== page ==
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ERRC: UN Children’s Rights Committee on Roma Rights in Hungary

3 February 2006

European Roma Rights Centre Urges Hungarian Government to Act on Key Concerns Identified by the United Nations Committee on the Rights of the Child

Budapest. The European Roma Rights Centre (ERRC) today welcomed the Concluding Observations of the UN Committee on the Rights of the Child on Hungary’s compliance with the International Convention on the Rights of the Child, one of the central instruments of international human rights law.

The UN Committee on the Rights of the Child convened in January to review Hungary’s second periodic report on measures to implement the Convention.

The Committee praised progress achieved by Hungary, citing for example numerous amendments to the Child Protection Act; the adoption of the Act on Equal Treatment and the Promotion of Equal Opportunities in 2003, prohibiting both direct and indirect discrimination; independent monitoring by the Parliamentary Commissioners for Civil Rights and Ethnic and National Minorities, in particular the consideration given to child rights issues and cases; the prohibition of corporal punishment in the home by amendment of the Act on the Protection of Children in 2004; and the expanded programmes for the social inclusion of Romani children.
The Committee was however concerned about the situation of Romani children, and brought recommendations in a number of areas. With respect to issues on which the European Roma Rights Centre submitted documentation, the Committee took the following positions:
“[T]he Committee is concerned that discriminatory and xenophobic attitudes, in particular towards the Roma population, remain prevalent and that especially Roma children suffer from stigmatisation, exclusion and socio-economic disparities, notably related to housing, unemployment, access to health services, adoption and educational facilities because of their ethnic status.”
On this basis, the Committee recommended that the government of Hungary: 

  • Initiates campaigns to change widespread discriminatory behaviour of excluding members of the Roma community from services that have to be accessible to all citizens regardless of their ethnicity or any other status;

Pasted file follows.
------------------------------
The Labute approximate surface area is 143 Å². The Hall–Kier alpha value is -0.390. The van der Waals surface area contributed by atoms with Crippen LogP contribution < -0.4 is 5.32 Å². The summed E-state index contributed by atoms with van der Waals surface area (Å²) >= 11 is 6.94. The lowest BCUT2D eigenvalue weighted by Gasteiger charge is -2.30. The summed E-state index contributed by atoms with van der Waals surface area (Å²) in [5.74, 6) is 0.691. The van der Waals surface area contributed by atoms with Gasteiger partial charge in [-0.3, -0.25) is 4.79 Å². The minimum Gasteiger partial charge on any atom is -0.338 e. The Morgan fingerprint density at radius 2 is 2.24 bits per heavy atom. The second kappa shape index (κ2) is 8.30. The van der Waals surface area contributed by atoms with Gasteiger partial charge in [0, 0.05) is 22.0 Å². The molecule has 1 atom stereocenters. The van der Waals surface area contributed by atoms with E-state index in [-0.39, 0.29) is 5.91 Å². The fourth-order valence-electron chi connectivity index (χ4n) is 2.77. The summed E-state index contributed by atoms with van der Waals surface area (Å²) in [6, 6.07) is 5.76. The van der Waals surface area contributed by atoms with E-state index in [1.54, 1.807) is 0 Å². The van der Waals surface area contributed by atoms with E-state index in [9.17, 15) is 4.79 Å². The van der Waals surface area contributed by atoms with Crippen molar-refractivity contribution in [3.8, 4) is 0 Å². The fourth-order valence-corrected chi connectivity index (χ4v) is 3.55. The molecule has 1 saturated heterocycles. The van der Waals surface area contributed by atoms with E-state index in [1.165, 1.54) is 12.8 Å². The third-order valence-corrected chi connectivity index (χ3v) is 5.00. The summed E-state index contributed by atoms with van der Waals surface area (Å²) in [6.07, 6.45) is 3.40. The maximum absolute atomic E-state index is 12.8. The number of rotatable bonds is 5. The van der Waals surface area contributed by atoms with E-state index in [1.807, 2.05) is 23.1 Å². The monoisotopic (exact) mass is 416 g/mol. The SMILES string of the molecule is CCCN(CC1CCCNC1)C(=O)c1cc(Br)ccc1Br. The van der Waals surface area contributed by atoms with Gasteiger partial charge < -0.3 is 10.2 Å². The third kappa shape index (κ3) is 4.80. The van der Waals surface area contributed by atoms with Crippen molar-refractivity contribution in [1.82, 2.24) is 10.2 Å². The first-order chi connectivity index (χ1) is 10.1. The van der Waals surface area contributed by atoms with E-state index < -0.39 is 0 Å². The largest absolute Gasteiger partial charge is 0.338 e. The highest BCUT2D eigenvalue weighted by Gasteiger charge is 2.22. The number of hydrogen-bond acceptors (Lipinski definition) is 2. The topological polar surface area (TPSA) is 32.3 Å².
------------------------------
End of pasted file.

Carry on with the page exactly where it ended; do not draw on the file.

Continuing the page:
• Strengthen and expand programmes that assist disadvantaged children whose development was impeded by poor socio-economic conditions during young childhood;
  • Systematically abolish all institutional settings which segregate children based on discriminatory grounds;

and expeditiously terminate the practice of withdrawing public responsibility for the education of certain children by assigning them “private” student status.
The Committee further recommended that the Hungarian government continue to take measures towards social integration of minority children and that it combat marginalization and stigmatization of Roma children.

Furthermore, the Committee stated that additional measures are needed to ensure the full enjoyment of the rights enshrined in the Convention by Roma children, in particular as to their access to education and adequate standard of living.

The Committee expressed concerns about the considerable overrepresentation of Romani children among children in child care institutions and held that not enough efforts are made to return children to their families as soon as possible. The Committee is also concerned by reports on the extremely low quality of many institutions and by the fact that children previously in state care subsequently are overrepresented among the homeless. The Committee therefore urged that institutionalisation be used only as a measure of last resort, taking into account the best interests of the child. In this regard the State party should provide maximum support possible for the work of child representatives and child protection officers with a view to prevent and reduce placements in institutions. The Committee moreover recommended that the State Party undertake further preventive efforts to address root causes of poverty and to avoid that poor socio-economic conditions result in the separation of children from their parents.